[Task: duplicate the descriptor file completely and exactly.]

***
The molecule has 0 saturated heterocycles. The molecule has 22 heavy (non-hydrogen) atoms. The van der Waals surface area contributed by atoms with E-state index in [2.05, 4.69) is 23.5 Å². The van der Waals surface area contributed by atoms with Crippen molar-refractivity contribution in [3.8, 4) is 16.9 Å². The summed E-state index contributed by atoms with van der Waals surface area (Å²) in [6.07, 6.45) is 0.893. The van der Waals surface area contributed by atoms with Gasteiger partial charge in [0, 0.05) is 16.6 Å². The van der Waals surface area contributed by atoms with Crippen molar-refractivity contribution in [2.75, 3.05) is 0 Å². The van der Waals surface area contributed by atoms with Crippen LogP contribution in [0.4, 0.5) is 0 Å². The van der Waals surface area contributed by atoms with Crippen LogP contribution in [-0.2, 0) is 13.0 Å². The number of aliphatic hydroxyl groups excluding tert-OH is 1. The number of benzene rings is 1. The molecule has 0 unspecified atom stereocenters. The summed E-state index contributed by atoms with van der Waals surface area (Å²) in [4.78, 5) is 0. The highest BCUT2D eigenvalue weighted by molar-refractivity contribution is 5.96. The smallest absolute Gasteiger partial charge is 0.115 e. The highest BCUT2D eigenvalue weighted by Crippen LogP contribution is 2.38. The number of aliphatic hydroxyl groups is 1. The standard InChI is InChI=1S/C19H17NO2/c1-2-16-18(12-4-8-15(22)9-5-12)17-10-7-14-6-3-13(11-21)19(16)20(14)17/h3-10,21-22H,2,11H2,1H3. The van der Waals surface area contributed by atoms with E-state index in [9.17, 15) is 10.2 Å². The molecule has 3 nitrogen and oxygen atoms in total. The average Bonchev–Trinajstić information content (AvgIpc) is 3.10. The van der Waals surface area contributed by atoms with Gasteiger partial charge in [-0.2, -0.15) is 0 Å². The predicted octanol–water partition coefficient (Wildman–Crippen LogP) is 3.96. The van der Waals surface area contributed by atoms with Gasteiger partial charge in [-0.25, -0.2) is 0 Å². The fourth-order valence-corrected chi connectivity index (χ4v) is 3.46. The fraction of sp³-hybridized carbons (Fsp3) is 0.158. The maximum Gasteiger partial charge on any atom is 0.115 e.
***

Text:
The molecule has 0 saturated heterocycles. The molecule has 22 heavy (non-hydrogen) atoms. The van der Waals surface area contributed by atoms with E-state index in [2.05, 4.69) is 23.5 Å². The van der Waals surface area contributed by atoms with Crippen molar-refractivity contribution in [3.8, 4) is 16.9 Å². The summed E-state index contributed by atoms with van der Waals surface area (Å²) in [6.07, 6.45) is 0.893. The van der Waals surface area contributed by atoms with Gasteiger partial charge in [0, 0.05) is 16.6 Å². The van der Waals surface area contributed by atoms with Crippen molar-refractivity contribution in [2.75, 3.05) is 0 Å². The van der Waals surface area contributed by atoms with Crippen LogP contribution in [0.4, 0.5) is 0 Å². The van der Waals surface area contributed by atoms with Crippen LogP contribution in [-0.2, 0) is 13.0 Å². The number of aliphatic hydroxyl groups excluding tert-OH is 1. The number of benzene rings is 1. The molecule has 0 unspecified atom stereocenters. The summed E-state index contributed by atoms with van der Waals surface area (Å²) in [4.78, 5) is 0. The highest BCUT2D eigenvalue weighted by molar-refractivity contribution is 5.96. The smallest absolute Gasteiger partial charge is 0.115 e. The highest BCUT2D eigenvalue weighted by Crippen LogP contribution is 2.38. The number of aliphatic hydroxyl groups is 1. The standard InChI is InChI=1S/C19H17NO2/c1-2-16-18(12-4-8-15(22)9-5-12)17-10-7-14-6-3-13(11-21)19(16)20(14)17/h3-10,21-22H,2,11H2,1H3. The van der Waals surface area contributed by atoms with E-state index in [9.17, 15) is 10.2 Å². The molecule has 3 nitrogen and oxygen atoms in total. The average Bonchev–Trinajstić information content (AvgIpc) is 3.10. The van der Waals surface area contributed by atoms with Gasteiger partial charge in [-0.2, -0.15) is 0 Å². The predicted octanol–water partition coefficient (Wildman–Crippen LogP) is 3.96. The van der Waals surface area contributed by atoms with Gasteiger partial charge in [-0.25, -0.2) is 0 Å². The fourth-order valence-corrected chi connectivity index (χ4v) is 3.46. The fraction of sp³-hybridized carbons (Fsp3) is 0.158. The maximum Gasteiger partial charge on any atom is 0.115 e.